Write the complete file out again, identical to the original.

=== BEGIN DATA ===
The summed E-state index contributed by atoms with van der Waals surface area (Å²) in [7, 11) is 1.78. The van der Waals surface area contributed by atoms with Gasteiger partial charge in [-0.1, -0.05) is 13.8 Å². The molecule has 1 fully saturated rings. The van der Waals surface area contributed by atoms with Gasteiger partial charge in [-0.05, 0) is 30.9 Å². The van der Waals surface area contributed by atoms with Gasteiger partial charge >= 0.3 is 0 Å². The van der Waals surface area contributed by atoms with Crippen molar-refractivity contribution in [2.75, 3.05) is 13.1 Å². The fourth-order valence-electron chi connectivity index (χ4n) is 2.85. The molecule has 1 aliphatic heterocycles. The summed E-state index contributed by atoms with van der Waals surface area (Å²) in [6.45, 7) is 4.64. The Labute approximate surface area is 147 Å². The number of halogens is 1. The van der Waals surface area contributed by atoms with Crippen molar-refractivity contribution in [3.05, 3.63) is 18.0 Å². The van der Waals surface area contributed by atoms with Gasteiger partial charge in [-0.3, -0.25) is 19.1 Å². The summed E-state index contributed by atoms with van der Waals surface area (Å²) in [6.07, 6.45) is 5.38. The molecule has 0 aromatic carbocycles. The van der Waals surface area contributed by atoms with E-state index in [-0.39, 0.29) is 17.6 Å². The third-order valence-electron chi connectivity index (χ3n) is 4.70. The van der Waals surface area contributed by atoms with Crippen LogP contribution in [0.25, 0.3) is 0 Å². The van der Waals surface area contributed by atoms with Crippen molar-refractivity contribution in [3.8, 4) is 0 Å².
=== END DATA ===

The summed E-state index contributed by atoms with van der Waals surface area (Å²) in [7, 11) is 1.78. The van der Waals surface area contributed by atoms with Gasteiger partial charge in [-0.1, -0.05) is 13.8 Å². The molecule has 1 fully saturated rings. The van der Waals surface area contributed by atoms with Gasteiger partial charge in [-0.05, 0) is 30.9 Å². The van der Waals surface area contributed by atoms with Gasteiger partial charge >= 0.3 is 0 Å². The van der Waals surface area contributed by atoms with Crippen molar-refractivity contribution in [2.75, 3.05) is 13.1 Å². The fourth-order valence-electron chi connectivity index (χ4n) is 2.85. The molecule has 1 aliphatic heterocycles. The summed E-state index contributed by atoms with van der Waals surface area (Å²) in [6.45, 7) is 4.64. The Labute approximate surface area is 147 Å². The number of halogens is 1. The van der Waals surface area contributed by atoms with Crippen molar-refractivity contribution in [3.05, 3.63) is 18.0 Å². The van der Waals surface area contributed by atoms with Gasteiger partial charge in [-0.3, -0.25) is 19.1 Å². The summed E-state index contributed by atoms with van der Waals surface area (Å²) in [6.07, 6.45) is 5.38. The molecule has 0 aromatic carbocycles. The van der Waals surface area contributed by atoms with E-state index in [-0.39, 0.29) is 17.6 Å². The third-order valence-electron chi connectivity index (χ3n) is 4.70. The van der Waals surface area contributed by atoms with Crippen LogP contribution in [0.25, 0.3) is 0 Å². The van der Waals surface area contributed by atoms with Crippen molar-refractivity contribution in [3.8, 4) is 0 Å².